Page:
The Seiko Calibre 7016A…
Produced between 1972 and 1977, the cal. 7016A was one of Seiko’s most technically interesting calibres. Packed with functionality, it offers time(!), a 12 hour flyback chronograph, automatic winding, date and bi-lingual day display, both with quickset.
What makes this calibre unique in the Seiko range is that both chronograph registers share the same subdial, consequently watches with this calibre are often referred to as a “2 in 1” chronograph…
(Click pictures to enlarge)
In terms of specifications the 7016A is a 17 jewel calibre that beats at 21,600bph (6 beats/sec). Sizewise, it is 27mm in diameter and at only 6.4mm high, it was the world’s thinnest vertical clutch chronograph until F. Piguet released the 5.5mm high cal. 1185 in 1987.
With the winding rotor removed, you can see that it shares the same ‘magic lever’ winding mechanism as the rest of the 70xx series calibres…
Although the most complex, with 17 jewels, the 7016A has the least number of jewels in the calibre series; the 7015 and 7017 calibres both have 21 jewels (additional cap jewels on the third and escape wheel pivots), and the 7018 has 23 jewels (two more jewels for the minute recording wheel). The jewel positions are typical of any 17 jewel Seiko automatic calibre in that all but one of the train wheel pivots are jewelled, and two jewels are used in the winding mechanism.
Removing the barrel and train wheel bridge reveals the chronograph mechanism, which apart from the minute recording wheel, is the same as the cal. 7017A that I worked on recently…
The chronograph operation is identical: On pressing the start/stop button, the operating lever pushes the pillar wheel forward which prises apart the stop lever, allowing the clutch ring to drop onto the clutch plate on the fourth wheel below. The second hand starts to move as it is mounted on the axle of the chronograph centre wheel, which extends through the movement and out onto the dial.
On pressing the start/stop button again the reverse happens. The pillar wheel is pushed forward once more, releasing the pressure from the stop lever which then retracts, contacts the clutch ring again, and raises the mechanism from the clutch plate below.
When the reset button is pressed, the reset hammer moves across and rotates both the minute and second chronograph hearts back to zero from any position.
With the chronograph bridge removed the wheel train is uncovered, and this is where things start to get interesting…
As you can see in the picture, the wheel train is very compact. Rather than redesign the main plate to accommodate intermediate wheels and levers to operate the registers, Seiko chose to make changes to the wheels themselves.
The upper inset picture shows the third wheel which consists of two separate wheels on a single axle, each driven by a different pinion. The upper gear behaves just like a regular third wheel in that it transfers power from the centre wheel to the fourth wheel. The lower gear is used only when the chronograph is engaged, transferring power from the chronograph centre wheel to the minute recording wheel.
The lower inset picture shows the minute recording wheel, the axle of which extends through the movement and out onto the dial (the minute register is mounted on this axle). Inside the central housing is a friction spring used during reset. Beneath the minute recording wheel you can see the intermediate hour recording wheel which transfers power to the hour recording wheel on the dial side of the movement.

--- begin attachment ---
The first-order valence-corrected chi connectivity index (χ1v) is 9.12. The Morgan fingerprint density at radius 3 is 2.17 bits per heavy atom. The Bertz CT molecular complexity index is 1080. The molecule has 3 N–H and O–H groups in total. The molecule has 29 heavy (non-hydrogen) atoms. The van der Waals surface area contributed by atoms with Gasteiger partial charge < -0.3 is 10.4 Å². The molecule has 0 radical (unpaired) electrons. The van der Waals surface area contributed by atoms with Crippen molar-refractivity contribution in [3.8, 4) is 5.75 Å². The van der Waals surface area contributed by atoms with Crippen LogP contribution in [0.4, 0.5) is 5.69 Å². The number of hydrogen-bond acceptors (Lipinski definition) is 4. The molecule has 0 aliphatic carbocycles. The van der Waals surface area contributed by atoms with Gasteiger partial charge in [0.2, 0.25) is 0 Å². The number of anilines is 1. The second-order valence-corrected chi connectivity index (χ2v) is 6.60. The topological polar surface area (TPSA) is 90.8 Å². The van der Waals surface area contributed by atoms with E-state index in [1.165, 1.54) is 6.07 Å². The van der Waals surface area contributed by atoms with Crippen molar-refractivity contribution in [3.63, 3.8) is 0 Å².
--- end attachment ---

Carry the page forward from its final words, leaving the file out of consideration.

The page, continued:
Turning the movement over and removing the date dial guard reveals the dial side components…
The layout on this side is very similar to all other 70xx series calibres except that additional components for hour recording have been added around the date jumper. With the majority of the dial side components removed you can see these additions more clearly…
Without the cover plate you can see that the pinion from the intermediate hour recording wheel comes through onto the dial side of the movement and meshes with the hour recording wheel (on which the hour register hand is mounted). Also pictured is the reset hammer which moves across and under the hour recording wheel, contacting a chronograph heart on its underside.
Like the other chronograph registers, the hour recording wheel also has a friction spring (inset). These friction springs are the key to the reset and flyback operations.
Unlike the wheels in regular calibres, the gears of the chronograph register wheels are not fixed on the axles. All three wheels consist of two distinct sections, a gear and an independent central axle. The friction spring is attached to the axle and provides the tension between the two sections to make them rotate together when the chronograph is engaged.
In all three cases the chronograph heart is also fixed to the central axle, so when the reset button is pressed, the reset hammer contacts the chronograph heart, overcoming the pressure from the friction spring and rotates the central axle back to zero. The wheels themselves do not turn during reset. When the reset button is released, the friction springs resume their job and the two sections rotate together once more.
The cal. 7016A is a very slick design and is often compared with the cal. 6138, though they are technically very different. In operation too, the cal. 7016A is slightly different as the minute register moves constantly, it does not jump from one minute to the next as it does in the cal. 6138.
With clever ‘wheel technology’ and using fewer parts, the cal. 7016A is more compact than the cal. 6138, and has an additional flyback feature. But does that make it better?
That’s for you to decide…. though it’s probably best just to have one of each!